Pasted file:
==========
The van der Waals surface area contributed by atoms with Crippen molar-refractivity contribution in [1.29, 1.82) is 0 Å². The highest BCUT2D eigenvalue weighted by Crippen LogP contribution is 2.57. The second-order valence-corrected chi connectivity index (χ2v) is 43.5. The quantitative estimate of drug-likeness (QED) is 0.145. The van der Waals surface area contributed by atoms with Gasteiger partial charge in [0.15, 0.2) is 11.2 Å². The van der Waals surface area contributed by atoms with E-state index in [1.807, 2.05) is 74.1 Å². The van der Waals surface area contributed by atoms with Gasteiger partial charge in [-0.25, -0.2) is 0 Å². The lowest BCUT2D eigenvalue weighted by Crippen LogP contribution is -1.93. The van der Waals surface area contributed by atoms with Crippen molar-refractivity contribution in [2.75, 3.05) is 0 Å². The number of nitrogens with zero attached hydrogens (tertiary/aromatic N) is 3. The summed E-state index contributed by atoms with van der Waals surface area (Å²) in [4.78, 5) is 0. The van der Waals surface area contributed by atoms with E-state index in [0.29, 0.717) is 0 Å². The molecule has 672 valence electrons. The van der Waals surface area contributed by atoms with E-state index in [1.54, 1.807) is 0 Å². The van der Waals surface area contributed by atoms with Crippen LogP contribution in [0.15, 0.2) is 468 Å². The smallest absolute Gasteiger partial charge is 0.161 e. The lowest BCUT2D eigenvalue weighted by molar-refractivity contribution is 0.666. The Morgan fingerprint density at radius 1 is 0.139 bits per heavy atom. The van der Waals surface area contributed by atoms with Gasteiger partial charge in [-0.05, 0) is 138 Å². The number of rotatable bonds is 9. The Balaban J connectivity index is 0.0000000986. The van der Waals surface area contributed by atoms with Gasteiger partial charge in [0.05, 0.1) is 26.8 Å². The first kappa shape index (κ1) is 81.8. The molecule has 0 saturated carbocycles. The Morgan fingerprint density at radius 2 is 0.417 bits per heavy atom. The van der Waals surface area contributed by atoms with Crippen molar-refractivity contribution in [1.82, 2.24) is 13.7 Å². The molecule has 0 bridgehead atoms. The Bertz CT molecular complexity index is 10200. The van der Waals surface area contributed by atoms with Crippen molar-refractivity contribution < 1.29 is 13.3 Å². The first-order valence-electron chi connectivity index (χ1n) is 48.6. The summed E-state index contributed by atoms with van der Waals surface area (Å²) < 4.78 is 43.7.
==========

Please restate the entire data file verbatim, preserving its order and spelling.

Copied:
The van der Waals surface area contributed by atoms with Crippen molar-refractivity contribution in [1.29, 1.82) is 0 Å². The highest BCUT2D eigenvalue weighted by Crippen LogP contribution is 2.57. The second-order valence-corrected chi connectivity index (χ2v) is 43.5. The quantitative estimate of drug-likeness (QED) is 0.145. The van der Waals surface area contributed by atoms with Gasteiger partial charge in [0.15, 0.2) is 11.2 Å². The van der Waals surface area contributed by atoms with E-state index in [1.807, 2.05) is 74.1 Å². The van der Waals surface area contributed by atoms with Gasteiger partial charge in [-0.25, -0.2) is 0 Å². The lowest BCUT2D eigenvalue weighted by Crippen LogP contribution is -1.93. The van der Waals surface area contributed by atoms with Crippen molar-refractivity contribution in [2.75, 3.05) is 0 Å². The number of nitrogens with zero attached hydrogens (tertiary/aromatic N) is 3. The summed E-state index contributed by atoms with van der Waals surface area (Å²) in [4.78, 5) is 0. The van der Waals surface area contributed by atoms with E-state index in [0.29, 0.717) is 0 Å². The molecule has 672 valence electrons. The van der Waals surface area contributed by atoms with E-state index in [1.54, 1.807) is 0 Å². The van der Waals surface area contributed by atoms with Crippen LogP contribution in [0.15, 0.2) is 468 Å². The smallest absolute Gasteiger partial charge is 0.161 e. The lowest BCUT2D eigenvalue weighted by molar-refractivity contribution is 0.666. The Morgan fingerprint density at radius 1 is 0.139 bits per heavy atom. The van der Waals surface area contributed by atoms with Gasteiger partial charge in [-0.05, 0) is 138 Å². The number of rotatable bonds is 9. The Balaban J connectivity index is 0.0000000986. The van der Waals surface area contributed by atoms with Gasteiger partial charge in [0.05, 0.1) is 26.8 Å². The first kappa shape index (κ1) is 81.8. The molecule has 0 saturated carbocycles. The Morgan fingerprint density at radius 2 is 0.417 bits per heavy atom. The van der Waals surface area contributed by atoms with Crippen molar-refractivity contribution in [1.82, 2.24) is 13.7 Å². The molecule has 0 bridgehead atoms. The Bertz CT molecular complexity index is 10200. The van der Waals surface area contributed by atoms with Crippen molar-refractivity contribution < 1.29 is 13.3 Å². The first-order valence-electron chi connectivity index (χ1n) is 48.6. The summed E-state index contributed by atoms with van der Waals surface area (Å²) < 4.78 is 43.7.